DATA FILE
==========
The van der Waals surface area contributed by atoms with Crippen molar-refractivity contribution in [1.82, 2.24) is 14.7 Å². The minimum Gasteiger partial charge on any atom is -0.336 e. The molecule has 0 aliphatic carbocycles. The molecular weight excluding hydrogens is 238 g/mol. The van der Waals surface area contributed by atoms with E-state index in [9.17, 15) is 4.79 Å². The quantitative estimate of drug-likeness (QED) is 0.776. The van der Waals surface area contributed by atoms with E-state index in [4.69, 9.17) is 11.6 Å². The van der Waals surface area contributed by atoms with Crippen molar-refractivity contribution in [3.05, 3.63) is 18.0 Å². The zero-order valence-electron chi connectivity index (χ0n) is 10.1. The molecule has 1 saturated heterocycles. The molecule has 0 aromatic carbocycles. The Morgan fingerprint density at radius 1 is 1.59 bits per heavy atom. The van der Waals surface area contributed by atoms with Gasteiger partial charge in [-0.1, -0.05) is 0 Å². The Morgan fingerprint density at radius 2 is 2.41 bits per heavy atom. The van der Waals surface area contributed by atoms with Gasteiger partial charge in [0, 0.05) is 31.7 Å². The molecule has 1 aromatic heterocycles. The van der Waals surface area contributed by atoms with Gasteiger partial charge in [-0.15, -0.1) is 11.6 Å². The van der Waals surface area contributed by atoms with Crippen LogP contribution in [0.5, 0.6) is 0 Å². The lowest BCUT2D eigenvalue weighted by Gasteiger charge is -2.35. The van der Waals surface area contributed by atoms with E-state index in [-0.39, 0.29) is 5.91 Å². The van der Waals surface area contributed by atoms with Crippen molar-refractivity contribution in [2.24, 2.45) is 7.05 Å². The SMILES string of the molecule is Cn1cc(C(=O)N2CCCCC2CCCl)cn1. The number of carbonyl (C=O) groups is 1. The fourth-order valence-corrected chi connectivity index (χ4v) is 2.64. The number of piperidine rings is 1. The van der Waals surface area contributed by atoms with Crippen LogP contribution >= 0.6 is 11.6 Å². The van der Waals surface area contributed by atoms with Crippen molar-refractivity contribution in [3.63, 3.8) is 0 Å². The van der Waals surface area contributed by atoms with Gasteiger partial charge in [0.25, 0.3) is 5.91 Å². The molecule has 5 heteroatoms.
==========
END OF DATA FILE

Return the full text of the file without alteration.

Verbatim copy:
The van der Waals surface area contributed by atoms with Crippen molar-refractivity contribution in [1.82, 2.24) is 14.7 Å². The minimum Gasteiger partial charge on any atom is -0.336 e. The molecule has 0 aliphatic carbocycles. The molecular weight excluding hydrogens is 238 g/mol. The van der Waals surface area contributed by atoms with E-state index in [9.17, 15) is 4.79 Å². The quantitative estimate of drug-likeness (QED) is 0.776. The van der Waals surface area contributed by atoms with E-state index in [4.69, 9.17) is 11.6 Å². The van der Waals surface area contributed by atoms with Crippen molar-refractivity contribution in [3.05, 3.63) is 18.0 Å². The zero-order valence-electron chi connectivity index (χ0n) is 10.1. The molecule has 1 saturated heterocycles. The molecule has 0 aromatic carbocycles. The Morgan fingerprint density at radius 1 is 1.59 bits per heavy atom. The van der Waals surface area contributed by atoms with Gasteiger partial charge in [-0.1, -0.05) is 0 Å². The Morgan fingerprint density at radius 2 is 2.41 bits per heavy atom. The van der Waals surface area contributed by atoms with Gasteiger partial charge in [0, 0.05) is 31.7 Å². The molecule has 1 aromatic heterocycles. The van der Waals surface area contributed by atoms with Gasteiger partial charge in [-0.15, -0.1) is 11.6 Å². The van der Waals surface area contributed by atoms with Crippen LogP contribution in [0.5, 0.6) is 0 Å². The lowest BCUT2D eigenvalue weighted by Gasteiger charge is -2.35. The van der Waals surface area contributed by atoms with E-state index in [-0.39, 0.29) is 5.91 Å². The van der Waals surface area contributed by atoms with Crippen molar-refractivity contribution in [2.24, 2.45) is 7.05 Å². The SMILES string of the molecule is Cn1cc(C(=O)N2CCCCC2CCCl)cn1. The number of carbonyl (C=O) groups is 1. The fourth-order valence-corrected chi connectivity index (χ4v) is 2.64. The number of piperidine rings is 1. The van der Waals surface area contributed by atoms with Crippen LogP contribution >= 0.6 is 11.6 Å². The van der Waals surface area contributed by atoms with Crippen molar-refractivity contribution in [3.63, 3.8) is 0 Å². The van der Waals surface area contributed by atoms with Gasteiger partial charge in [0.25, 0.3) is 5.91 Å². The molecule has 5 heteroatoms.